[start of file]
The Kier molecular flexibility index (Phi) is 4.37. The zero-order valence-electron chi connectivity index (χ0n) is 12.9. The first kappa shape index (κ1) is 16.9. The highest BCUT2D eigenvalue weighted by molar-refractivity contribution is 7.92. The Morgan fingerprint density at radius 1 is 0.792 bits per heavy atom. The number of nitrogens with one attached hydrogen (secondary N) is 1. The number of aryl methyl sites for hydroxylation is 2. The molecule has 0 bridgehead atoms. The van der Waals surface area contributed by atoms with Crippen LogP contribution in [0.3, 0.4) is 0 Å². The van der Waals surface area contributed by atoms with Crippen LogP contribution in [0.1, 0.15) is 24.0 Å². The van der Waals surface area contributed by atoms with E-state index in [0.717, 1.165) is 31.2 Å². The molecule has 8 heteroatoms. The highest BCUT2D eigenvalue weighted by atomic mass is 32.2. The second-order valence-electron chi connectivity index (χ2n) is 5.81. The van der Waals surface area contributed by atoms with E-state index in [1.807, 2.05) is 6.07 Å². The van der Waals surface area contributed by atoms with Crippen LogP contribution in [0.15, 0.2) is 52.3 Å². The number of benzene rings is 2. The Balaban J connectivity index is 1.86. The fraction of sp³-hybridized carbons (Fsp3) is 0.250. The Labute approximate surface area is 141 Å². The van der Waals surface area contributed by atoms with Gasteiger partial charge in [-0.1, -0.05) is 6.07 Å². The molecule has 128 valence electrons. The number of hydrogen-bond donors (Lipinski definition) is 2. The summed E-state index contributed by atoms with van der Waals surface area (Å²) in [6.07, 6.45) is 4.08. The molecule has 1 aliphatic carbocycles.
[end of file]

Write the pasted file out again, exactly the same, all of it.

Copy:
The Kier molecular flexibility index (Phi) is 4.37. The zero-order valence-electron chi connectivity index (χ0n) is 12.9. The first kappa shape index (κ1) is 16.9. The highest BCUT2D eigenvalue weighted by molar-refractivity contribution is 7.92. The Morgan fingerprint density at radius 1 is 0.792 bits per heavy atom. The number of nitrogens with one attached hydrogen (secondary N) is 1. The number of aryl methyl sites for hydroxylation is 2. The molecule has 0 bridgehead atoms. The van der Waals surface area contributed by atoms with Crippen LogP contribution in [0.3, 0.4) is 0 Å². The van der Waals surface area contributed by atoms with Crippen LogP contribution in [0.1, 0.15) is 24.0 Å². The van der Waals surface area contributed by atoms with E-state index in [0.717, 1.165) is 31.2 Å². The molecule has 8 heteroatoms. The highest BCUT2D eigenvalue weighted by atomic mass is 32.2. The second-order valence-electron chi connectivity index (χ2n) is 5.81. The van der Waals surface area contributed by atoms with E-state index in [1.807, 2.05) is 6.07 Å². The van der Waals surface area contributed by atoms with Crippen LogP contribution in [0.15, 0.2) is 52.3 Å². The number of benzene rings is 2. The Balaban J connectivity index is 1.86. The fraction of sp³-hybridized carbons (Fsp3) is 0.250. The Labute approximate surface area is 141 Å². The van der Waals surface area contributed by atoms with Gasteiger partial charge in [-0.1, -0.05) is 6.07 Å². The molecule has 128 valence electrons. The number of hydrogen-bond donors (Lipinski definition) is 2. The summed E-state index contributed by atoms with van der Waals surface area (Å²) in [6.07, 6.45) is 4.08. The molecule has 1 aliphatic carbocycles.